by David R. Henderson
Hoover Institution
February 25, 2014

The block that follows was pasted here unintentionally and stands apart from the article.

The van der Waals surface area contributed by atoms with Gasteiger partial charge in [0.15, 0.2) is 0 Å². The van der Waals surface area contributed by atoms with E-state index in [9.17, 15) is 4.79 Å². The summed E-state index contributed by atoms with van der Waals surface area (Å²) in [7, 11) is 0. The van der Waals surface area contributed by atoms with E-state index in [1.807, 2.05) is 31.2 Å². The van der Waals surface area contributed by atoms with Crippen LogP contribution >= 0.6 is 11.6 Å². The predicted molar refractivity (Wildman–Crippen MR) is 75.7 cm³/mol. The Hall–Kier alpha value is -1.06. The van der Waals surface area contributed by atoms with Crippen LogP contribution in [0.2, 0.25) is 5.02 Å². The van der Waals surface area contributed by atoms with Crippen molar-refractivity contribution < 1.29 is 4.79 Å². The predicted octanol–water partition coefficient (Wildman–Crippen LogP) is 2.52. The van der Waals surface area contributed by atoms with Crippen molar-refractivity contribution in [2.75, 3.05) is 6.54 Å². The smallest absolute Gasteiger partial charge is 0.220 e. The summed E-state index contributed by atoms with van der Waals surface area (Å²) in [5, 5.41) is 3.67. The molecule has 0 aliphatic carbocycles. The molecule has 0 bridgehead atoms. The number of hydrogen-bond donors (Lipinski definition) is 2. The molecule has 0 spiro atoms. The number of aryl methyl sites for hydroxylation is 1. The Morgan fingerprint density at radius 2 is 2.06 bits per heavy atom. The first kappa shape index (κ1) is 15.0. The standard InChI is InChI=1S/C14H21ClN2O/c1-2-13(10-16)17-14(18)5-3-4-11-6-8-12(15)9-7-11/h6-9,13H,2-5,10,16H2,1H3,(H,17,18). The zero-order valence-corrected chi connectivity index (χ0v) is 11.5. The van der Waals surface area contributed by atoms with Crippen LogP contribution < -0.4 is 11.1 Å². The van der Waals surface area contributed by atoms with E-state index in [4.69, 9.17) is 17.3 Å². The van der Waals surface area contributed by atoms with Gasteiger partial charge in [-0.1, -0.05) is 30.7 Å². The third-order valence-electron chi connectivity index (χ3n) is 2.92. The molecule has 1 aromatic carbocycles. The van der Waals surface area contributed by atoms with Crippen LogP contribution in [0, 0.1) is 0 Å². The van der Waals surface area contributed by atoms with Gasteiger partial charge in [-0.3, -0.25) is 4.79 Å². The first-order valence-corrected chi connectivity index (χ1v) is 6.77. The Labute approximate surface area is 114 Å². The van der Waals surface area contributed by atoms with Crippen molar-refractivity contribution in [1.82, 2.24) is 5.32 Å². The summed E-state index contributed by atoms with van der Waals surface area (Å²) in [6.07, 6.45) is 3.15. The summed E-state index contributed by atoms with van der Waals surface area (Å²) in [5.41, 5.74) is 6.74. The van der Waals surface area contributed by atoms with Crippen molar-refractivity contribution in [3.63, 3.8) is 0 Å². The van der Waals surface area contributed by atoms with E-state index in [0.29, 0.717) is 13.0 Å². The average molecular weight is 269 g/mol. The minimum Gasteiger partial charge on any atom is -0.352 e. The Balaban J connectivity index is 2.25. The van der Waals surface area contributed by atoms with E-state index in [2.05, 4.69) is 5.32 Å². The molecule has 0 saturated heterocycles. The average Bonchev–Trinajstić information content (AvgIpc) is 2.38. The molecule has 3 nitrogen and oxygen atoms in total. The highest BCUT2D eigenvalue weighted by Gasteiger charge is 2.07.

When Obamacare was being debated, critics pointed to a bad disincentive within the law. Obamacare included large subsidies for low-income people to enable them to buy government approved health insurance plans. Yet, the government would phase out the subsidy as a low-income family’s income rose. Some economists argued that reducing the subsidy as people earn more would act like a tax on income and, thus, would reduce the incentive to work. Recently, a Congressional Budget Office (CBO) study came out claiming that by 2024, Obamacare will reduce the number of hours worked in the economy by the equivalent of about 2.5 million full-time jobs. Now, two well-known economists who support Obamacare admit that Obamacare will reduce employment, but they argue that this cutback in labor supply would be a voluntary choice of workers and thus a good. As we shall see, that conclusion is far from clear-cut.



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